After publishing an autobiography during the offseason in which he detailed his life story, he grew onto the national stage a little bit, but for the most part he was nothing more than "the guy who throws a knuckleball not named Tim Wakefield."
Fast forward to the All-Star break, and Dickey could very well be considered the best pitcher on the planet right now. With Justin Verlander having a down year by his standards, the title of "best pitcher alive" is up for grabs, and Dickey is in the conversation. But not for long.
The thing about a knuckleball is that it's unpredictable — no matter if it's being thrown at 60 miles per hour or 80. Unpredictable to hit, unpredictable to catch and unpredictable to throw. Dickey's on an incredible run — and there's no guarantee it continues. Unfortunately, National League manager Tony La Russa isn't buying into Dickey's magic, and is starting Matt Cain in the All-Star Game instead.
Looking at the numbers, the decision is somewhat debatable. Dickey is 12-1 with a 2.40 ERA along with 123 strikeouts and a major league-leading three complete games. Cain, on the other hand, is 9-3 with a 2.42 ERA and 118 strikeouts, along with a perfect game to his credit.
What Cain doesn't have is the same pathos about him that Dickey brings to the table. Yes, he's thrown a perfect game, but so did Philip Humber, and he's not starting on Tuesday. Along with the bevy of no-hitters that we've been blessed with in 2012, an accomplishment such as Cain's isn't quite trivial, but it no longer has the cachet that it used to.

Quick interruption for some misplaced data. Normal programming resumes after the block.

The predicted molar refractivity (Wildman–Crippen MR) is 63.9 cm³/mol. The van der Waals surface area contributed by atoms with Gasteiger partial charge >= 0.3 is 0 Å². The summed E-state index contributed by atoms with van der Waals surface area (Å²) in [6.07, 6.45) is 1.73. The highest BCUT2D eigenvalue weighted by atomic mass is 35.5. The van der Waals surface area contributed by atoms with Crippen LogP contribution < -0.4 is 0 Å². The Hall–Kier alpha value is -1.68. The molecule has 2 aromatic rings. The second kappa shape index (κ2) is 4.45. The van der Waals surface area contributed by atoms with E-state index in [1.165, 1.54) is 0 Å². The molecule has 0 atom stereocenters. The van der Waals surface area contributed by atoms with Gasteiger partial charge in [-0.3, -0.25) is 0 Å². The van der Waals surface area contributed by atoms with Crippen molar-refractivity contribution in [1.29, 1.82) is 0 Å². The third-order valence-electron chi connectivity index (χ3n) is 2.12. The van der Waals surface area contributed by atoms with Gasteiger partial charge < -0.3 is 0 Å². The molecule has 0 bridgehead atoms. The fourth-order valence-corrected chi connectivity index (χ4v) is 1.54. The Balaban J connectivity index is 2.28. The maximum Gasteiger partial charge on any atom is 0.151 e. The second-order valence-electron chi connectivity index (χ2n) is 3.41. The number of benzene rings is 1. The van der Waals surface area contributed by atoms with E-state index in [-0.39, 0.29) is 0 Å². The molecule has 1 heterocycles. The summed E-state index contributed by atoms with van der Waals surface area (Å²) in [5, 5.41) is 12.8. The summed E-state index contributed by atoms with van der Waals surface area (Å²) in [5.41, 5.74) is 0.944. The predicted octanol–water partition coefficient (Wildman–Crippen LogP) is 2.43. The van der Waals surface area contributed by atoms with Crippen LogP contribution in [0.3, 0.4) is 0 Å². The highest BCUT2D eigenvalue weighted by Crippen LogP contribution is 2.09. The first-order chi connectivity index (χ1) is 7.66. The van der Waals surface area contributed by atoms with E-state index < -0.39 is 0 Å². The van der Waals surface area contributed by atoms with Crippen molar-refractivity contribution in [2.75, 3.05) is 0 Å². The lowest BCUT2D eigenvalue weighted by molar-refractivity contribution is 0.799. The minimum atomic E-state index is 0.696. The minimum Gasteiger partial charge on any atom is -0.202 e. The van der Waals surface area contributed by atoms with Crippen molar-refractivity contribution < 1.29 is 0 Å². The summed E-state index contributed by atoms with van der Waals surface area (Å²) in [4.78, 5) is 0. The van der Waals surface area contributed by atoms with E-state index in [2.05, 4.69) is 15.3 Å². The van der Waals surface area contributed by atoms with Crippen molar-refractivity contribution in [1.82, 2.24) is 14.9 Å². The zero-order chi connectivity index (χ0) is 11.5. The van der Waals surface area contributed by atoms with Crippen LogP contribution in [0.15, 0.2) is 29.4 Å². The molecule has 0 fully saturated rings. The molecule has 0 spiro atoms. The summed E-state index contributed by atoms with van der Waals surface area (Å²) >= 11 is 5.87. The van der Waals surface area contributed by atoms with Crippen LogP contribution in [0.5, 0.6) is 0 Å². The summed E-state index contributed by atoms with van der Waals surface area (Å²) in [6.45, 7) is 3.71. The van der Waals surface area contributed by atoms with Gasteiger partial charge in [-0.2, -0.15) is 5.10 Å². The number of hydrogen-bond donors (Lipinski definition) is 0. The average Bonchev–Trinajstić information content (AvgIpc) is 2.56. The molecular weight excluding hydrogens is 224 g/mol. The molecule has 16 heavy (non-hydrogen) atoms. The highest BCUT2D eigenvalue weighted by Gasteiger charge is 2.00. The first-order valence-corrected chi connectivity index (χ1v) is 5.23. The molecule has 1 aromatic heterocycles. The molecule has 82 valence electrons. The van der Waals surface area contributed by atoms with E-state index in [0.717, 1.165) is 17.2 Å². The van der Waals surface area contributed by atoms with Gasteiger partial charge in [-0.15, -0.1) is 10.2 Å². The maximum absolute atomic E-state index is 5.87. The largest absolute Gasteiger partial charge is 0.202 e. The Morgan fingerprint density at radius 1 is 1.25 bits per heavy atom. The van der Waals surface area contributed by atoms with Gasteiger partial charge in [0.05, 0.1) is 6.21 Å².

Dickey, on the other hand, boasts the distinction of having pitched back-to-back one-hit shutouts — a feat that has been historically more difficult to accomplish than a perfect game. He is 37, he is making his All-Star debut and he has been on a wild ride every since he admitted before this year that he was sexually abused as a child. Everything about Dickey has been an inspiration this summer, but somehow the league (and La Russa) decided it wasn't enough.
Baseball has been blessed with several great storylines this year, with the likes of Mike Trout and Bryce Harper rising to prominence alongside Dickey. The All-Star Game should serve as a showcase of baseball's best and brightest, but instead the "this time it counts" mentality adds unnecessary wrinkles into the game.
Instead of picking Dickey as a no-brainer after his incredible run, La Russa can fall back on the excuse that Cain could give the National League a better chance to win by starting. That's not what the All-Star Game should be.
The league nearly missed out on a great opportunity to show off its young talent by not inviting Harper to the Home Run Derby, but got lucky when he made the All-Star team as an injury replacement. A similar situation to bail them out of this decision isn't likely, and that's a shame.
Nothing against Matt Cain, but R.A. Dickey should be getting ball from Tony La Russa to start the All-Star Game. Unlike many of the knuckleballs Dickey's thrown this year, La Russa's missed the mark.